Statistical analysis

The Hardy-Weinberg equilibrium was tested using the chisquare (χ2) test for goodness of fit. Categorical data were also analyzed using the χ2 test, and the differences between continuous variables were evaluated using the analysis of variance. Logistic regression analysis was used to determine if independent variable such as genotype of IL10 rs1800896 could account for TD (nominal dependent variable) after adjusting for confounding factors such as age, sex and medication duration. IL10 rs1800896 genotype was coded according to the number of G allele (AA=0, AG=1, GG=2) based on additive effect model. The analyses were performed using SPSS version 18.0 for Windows (SPSS Inc., Chicago, IL, USA). All statistical analyses were two-tailed, and the level of statistical significance was set at p<0.05.


Of the 280 participants, 105 and 175 were included in the TD and non-TD groups, respectively. Table 1 shows the demographic data of the participants. Table 2 presents the genotypic and allelic frequencies of IL10 gene -1082G/A polymorphism. The distributions of the genotypic frequencies (χ2= 4.328, p=0.115) of TD and non-TD patients were similar. However, the allelic frequencies (χ2=4.45, p=0.035) of TD and non-TD patients demonstrated a statistically significant difference.
Table 3 shows the differences between the AIMS scores stratified by genotypes. There were no significant differences between the AIMS scores of the three genotype groups. Of the 280 subjects, 272 were A allele carriers (AA+AG) and 5 were non-carriers (GG). Table 4 shows the differences between the AIMS scores of the A allele carriers and non-carriers. The A allele carriers generally had higher AIMS scores than non-carriers; they had statistically significant higher orofacial (1-4), trunk (7), and total (1-7) AIMS scores, but not extremities (5-6) AIMS scores.
Although the sample size was small, there were fewer AG heterozygotes than AA homozygotes; the GG homozygotes were even fewer than AG heterozygotes. There was no GG homozygote among the schizophrenic patients with TD (Table 2). Sensitivity analysis performed by grouping AA vs. AG+GG showed no group difference of AIMS total score and subscores between AA and AG+GG groups.
We performed binary logistic regression analysis to elucidate whether IL10 -1082G/A genotype predict presence or absence of TD after adjusting for covariates such as age, sex and treatment duration. The model predicted that as individuals had more G alleles (AA=0, AG=1, GG=2), the likelihood to having TD significantly decreased (OR=0.473, p=0.045) (Table 5).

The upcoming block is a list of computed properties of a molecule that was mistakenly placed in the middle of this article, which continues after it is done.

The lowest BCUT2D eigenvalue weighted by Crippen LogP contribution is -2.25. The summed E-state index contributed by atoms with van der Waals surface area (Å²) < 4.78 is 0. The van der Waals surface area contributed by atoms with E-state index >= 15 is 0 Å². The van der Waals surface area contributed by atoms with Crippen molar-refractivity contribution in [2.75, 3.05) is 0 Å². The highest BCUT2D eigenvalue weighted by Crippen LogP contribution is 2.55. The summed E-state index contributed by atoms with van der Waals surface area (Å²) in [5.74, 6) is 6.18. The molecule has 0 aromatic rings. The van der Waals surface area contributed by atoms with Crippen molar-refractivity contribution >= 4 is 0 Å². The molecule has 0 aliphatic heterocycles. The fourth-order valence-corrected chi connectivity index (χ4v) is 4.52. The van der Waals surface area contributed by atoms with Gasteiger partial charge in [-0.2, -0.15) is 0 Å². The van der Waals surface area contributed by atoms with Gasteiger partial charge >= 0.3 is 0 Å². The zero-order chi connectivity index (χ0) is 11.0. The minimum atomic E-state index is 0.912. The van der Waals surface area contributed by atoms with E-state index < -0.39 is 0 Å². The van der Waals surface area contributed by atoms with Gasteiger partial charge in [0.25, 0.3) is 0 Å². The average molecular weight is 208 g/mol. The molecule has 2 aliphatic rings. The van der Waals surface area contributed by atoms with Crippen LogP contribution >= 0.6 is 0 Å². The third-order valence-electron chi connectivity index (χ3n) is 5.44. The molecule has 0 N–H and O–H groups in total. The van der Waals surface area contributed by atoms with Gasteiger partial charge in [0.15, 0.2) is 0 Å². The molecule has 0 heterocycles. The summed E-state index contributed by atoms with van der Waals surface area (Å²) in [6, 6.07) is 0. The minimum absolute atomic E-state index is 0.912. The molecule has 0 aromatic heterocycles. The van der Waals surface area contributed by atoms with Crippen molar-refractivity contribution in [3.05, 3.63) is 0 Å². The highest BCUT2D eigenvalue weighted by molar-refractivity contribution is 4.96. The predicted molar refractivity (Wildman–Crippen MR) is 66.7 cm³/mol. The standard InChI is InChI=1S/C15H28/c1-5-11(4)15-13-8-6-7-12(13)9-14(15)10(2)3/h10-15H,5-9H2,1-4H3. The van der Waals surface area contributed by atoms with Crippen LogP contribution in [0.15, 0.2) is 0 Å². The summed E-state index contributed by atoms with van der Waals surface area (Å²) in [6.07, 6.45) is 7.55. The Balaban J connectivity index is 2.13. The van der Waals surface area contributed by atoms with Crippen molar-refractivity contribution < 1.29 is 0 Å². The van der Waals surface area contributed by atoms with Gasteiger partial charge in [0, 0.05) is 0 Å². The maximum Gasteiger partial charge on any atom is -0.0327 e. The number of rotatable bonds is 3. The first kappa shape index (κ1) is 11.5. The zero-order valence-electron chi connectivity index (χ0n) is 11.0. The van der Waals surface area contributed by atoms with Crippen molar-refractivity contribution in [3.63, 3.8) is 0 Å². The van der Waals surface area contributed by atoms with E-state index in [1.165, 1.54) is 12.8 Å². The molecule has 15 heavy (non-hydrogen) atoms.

Several studies have emphasized on the association between genetic polymorphism and TD and found an association between TD and polymorphisms in genes related to 5-HT and dopamine receptors [5]. IL-10 is well known for its anti-inflammatory and anti-oxidant properties. Previous studies have reported that the SNP in IL10 reduces IL-10 production. There are data supporting the antipsychotic-related increase in oxidative stress in the brain and the relationship between oxidative stress and the pathogenesis of TD. The above-mentioned findings and data facilitated our study on the association between the etiopathogenic mechanisms of TD and rs1800896 of IL10.
IL-10 prevents TNF-α production and oxidative stress. The findings from our study support those of previous studies that the A allele of rs1800896 reduces IL-10 production and antiinflammatory and anti-oxidant reactions and inhibits alleviation of oxidative stress and neurotoxicity due to long-term administration of antipsychotics. This suggests that decreased IL-10 production causes critical damage to tissues, such as cardiac muscle or myelin sheath. Hence, the SNP of rs1800896 may reduce IL-10 production and increase oxidative stress and vulnerability to TD.
According to Capsoni et al. [17], IL-10 influences the inflammatory response of neutrophils. IL-10 inhibits oxidative burst by reducing lipopolysaccharide (LPS)-induced cytokine production of neutrophils, which suggests that A allele reduces IL-10 production, increases LPS-induced cytokine production from neutrophils, prevents removal of oxidative burst, and increases vulnerability to TD. As Table 2 demonstrates, the G allele reduces the susceptibility to schizophrenia, given that AG heterozygotes and GG homozygotes are markedly fewer than AA homozygotes. The absence of GG homozygotes in TD patients further underscores this postulation. However, this study is limited by the small sample size. If the sample was larger, statistically significant data may have been obtained.